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euphemism

[yoo-fuh-miz-uh m] /ˈyu fəˌmɪz əm/
noun
1.
the substitution of a mild, indirect, or vague expression for one thought to be offensive, harsh, or blunt.
2.
the expression so substituted: “To pass away” is a euphemism for “to die.”.
Origin
1650-1660
1650-60; < Greek euphēmismós the use of words of good omen, equivalent to eu- eu- + phḗm(ē) speaking, fame + -ismos -ism
Related forms
euphemist, noun
euphemistic, euphemistical, euphemious
[yoo-fee-mee-uh s] /yuˈfi mi əs/ (Show IPA),
adjective
euphemistically, euphemiously, adverb
uneuphemistic, adjective
uneuphemistical, adjective
uneuphemistically, adverb
Can be confused
euphemism, euphuism.
Dictionary.com Unabridged
Based on the Random House Dictionary, © Random House, Inc. 2014.
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Examples from the web for euphemistically
  • Real worry here centers on what are euphemistically referred to as seismic events.
  • The proof comes with the knife, the performance of what is euphemistically known as a subtraction experiment.
  • Prisons should not be euphemistically named, and they should not be designed as comfortable, attractive rehabilitation centers.
  • Grocery and retail stores euphemistically call it shrinkage.
  • The history of what is euphemistically called nonlethal pacification stretches back more than a century.
British Dictionary definitions for euphemistically

euphemism

/ˈjuːfɪˌmɪzəm/
noun
1.
an inoffensive word or phrase substituted for one considered offensive or hurtful, esp one concerned with religion, sex, death, or excreta. Examples of euphemisms are sleep with for have sexual intercourse with; departed for dead; relieve oneself for urinate
2.
the use of such inoffensive words or phrases
Derived Forms
euphemistic, adjective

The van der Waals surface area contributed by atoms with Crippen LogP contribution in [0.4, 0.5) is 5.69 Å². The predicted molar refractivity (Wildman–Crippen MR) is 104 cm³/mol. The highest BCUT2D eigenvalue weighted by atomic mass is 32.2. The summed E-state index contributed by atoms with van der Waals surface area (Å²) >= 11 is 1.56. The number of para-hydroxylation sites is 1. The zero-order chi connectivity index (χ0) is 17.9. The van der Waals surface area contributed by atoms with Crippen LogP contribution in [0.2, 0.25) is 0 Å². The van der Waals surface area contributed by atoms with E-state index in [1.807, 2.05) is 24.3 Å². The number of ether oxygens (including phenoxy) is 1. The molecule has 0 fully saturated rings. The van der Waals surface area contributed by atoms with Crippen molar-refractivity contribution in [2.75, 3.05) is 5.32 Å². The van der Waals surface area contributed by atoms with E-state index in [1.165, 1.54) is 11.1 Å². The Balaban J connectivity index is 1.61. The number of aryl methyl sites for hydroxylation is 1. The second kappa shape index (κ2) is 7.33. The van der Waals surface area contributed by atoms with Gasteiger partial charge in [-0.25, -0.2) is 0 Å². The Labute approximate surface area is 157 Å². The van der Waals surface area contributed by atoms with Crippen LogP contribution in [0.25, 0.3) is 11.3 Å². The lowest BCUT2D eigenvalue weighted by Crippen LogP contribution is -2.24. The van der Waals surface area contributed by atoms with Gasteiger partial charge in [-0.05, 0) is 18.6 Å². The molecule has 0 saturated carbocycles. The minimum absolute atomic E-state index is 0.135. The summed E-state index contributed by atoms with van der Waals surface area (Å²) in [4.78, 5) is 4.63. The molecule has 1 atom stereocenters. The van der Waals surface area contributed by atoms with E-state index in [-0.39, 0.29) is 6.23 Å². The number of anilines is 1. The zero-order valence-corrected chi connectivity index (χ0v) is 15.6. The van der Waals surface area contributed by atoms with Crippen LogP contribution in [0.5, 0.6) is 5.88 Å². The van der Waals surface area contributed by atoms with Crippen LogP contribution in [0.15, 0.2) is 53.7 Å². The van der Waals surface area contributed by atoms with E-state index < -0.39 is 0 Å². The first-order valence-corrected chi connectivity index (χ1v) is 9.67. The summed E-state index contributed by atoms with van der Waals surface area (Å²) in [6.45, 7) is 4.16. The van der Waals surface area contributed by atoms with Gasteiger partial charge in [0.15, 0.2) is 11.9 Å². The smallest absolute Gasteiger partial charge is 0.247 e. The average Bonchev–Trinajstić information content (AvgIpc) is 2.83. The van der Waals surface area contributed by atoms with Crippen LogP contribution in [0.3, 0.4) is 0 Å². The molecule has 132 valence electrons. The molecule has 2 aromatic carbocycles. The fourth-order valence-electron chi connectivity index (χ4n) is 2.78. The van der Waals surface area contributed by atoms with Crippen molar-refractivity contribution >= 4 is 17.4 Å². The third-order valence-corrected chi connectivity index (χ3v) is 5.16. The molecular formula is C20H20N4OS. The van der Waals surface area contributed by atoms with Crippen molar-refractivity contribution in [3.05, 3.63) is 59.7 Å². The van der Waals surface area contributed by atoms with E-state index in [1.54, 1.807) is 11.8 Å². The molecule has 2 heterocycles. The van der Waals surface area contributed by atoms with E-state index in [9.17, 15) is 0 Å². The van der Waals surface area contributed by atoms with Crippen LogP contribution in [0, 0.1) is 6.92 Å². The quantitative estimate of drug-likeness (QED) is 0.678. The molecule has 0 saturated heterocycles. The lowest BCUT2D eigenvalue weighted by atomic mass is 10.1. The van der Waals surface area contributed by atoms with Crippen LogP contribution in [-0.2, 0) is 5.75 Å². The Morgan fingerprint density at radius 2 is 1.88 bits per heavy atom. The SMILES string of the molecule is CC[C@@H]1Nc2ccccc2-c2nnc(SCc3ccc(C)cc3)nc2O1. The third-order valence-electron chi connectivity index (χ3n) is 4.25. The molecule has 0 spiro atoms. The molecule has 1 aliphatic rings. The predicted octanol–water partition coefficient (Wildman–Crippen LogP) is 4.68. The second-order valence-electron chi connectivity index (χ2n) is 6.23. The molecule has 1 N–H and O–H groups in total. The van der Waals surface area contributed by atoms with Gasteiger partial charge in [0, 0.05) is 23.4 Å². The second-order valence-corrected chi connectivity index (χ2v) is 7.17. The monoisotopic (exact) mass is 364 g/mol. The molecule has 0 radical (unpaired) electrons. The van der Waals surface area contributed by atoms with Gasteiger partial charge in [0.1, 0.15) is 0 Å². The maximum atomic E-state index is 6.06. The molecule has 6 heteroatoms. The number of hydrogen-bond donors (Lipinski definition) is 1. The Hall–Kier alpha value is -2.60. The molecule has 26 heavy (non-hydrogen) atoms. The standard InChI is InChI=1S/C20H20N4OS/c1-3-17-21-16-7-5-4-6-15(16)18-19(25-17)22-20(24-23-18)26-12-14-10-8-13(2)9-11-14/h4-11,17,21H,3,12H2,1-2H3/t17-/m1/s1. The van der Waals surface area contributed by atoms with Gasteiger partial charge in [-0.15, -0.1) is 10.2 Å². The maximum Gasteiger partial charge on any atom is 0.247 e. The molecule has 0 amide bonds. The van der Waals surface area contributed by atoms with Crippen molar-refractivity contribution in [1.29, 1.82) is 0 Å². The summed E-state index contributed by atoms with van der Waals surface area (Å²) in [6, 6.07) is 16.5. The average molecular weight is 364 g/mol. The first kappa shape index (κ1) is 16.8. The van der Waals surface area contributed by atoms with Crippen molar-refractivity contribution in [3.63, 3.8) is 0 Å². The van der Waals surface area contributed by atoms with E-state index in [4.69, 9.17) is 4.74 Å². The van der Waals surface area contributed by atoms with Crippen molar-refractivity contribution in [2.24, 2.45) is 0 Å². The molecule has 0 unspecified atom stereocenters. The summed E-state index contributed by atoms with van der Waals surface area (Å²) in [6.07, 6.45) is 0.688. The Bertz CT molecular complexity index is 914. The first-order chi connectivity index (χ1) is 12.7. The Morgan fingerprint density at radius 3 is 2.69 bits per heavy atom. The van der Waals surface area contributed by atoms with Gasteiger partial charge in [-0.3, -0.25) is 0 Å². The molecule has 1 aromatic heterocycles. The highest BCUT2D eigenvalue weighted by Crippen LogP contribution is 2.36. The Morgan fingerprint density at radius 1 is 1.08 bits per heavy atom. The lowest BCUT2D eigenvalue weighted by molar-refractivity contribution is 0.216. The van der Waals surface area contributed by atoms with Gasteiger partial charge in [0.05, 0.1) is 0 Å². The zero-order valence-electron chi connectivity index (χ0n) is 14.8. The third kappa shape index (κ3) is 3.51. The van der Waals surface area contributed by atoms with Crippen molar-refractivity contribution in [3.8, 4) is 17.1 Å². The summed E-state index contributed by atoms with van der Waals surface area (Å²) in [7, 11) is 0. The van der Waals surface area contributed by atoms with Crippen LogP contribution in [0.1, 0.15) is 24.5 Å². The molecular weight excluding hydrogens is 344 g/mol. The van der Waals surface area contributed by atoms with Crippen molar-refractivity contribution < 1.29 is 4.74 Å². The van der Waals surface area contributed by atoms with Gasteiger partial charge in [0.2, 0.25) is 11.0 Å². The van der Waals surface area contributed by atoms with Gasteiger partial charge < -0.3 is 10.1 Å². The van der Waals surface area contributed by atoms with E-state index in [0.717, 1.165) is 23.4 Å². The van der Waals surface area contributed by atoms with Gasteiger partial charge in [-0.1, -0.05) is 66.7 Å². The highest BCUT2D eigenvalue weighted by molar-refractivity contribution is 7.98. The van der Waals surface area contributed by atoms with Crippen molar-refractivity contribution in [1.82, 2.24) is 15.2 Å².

euphemistically, adverb
Word Origin
C17: from Greek euphēmismos, from eu- + phēmē speech
Collins English Dictionary - Complete & Unabridged 2012 Digital Edition
© William Collins Sons & Co. Ltd. 1979, 1986 © HarperCollins
Publishers 1998, 2000, 2003, 2005, 2006, 2007, 2009, 2012
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Word Origin and History for euphemistically

euphemism

n.

1650s, from Greek euphemismos "use of a favorable word in place of an inauspicious one," from euphemizein "speak with fair words, use words of good omen," from eu- "good" (see eu-) + pheme "speaking," from phanai "speak" (see fame (n.)).

In ancient Greece, the superstitious avoidance of words of ill-omen during religious ceremonies, or substitutions such as Eumenides "the Gracious Ones" for the Furies (see also Euxine). In English, a rhetorical term at first; broader sense of "choosing a less distasteful word or phrase than the one meant" is first attested 1793. Related: Euphemistic; euphemistically.

Online Etymology Dictionary, © 2010 Douglas Harper
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euphemistically in Culture
euphemism [(yooh-fuh-miz-uhm)]

An agreeable word or expression substituted for one that is potentially offensive, often having to do with bodily functions, sex, or death; for example, rest room for toilet, lady of the evening for prostitute. The Nazis used euphemism in referring to their plan to murder the world's Jews as “the Final Solution.”

The American Heritage® New Dictionary of Cultural Literacy, Third Edition
Copyright © 2005 by Houghton Mifflin Company.
Published by Houghton Mifflin Company. All rights reserved.
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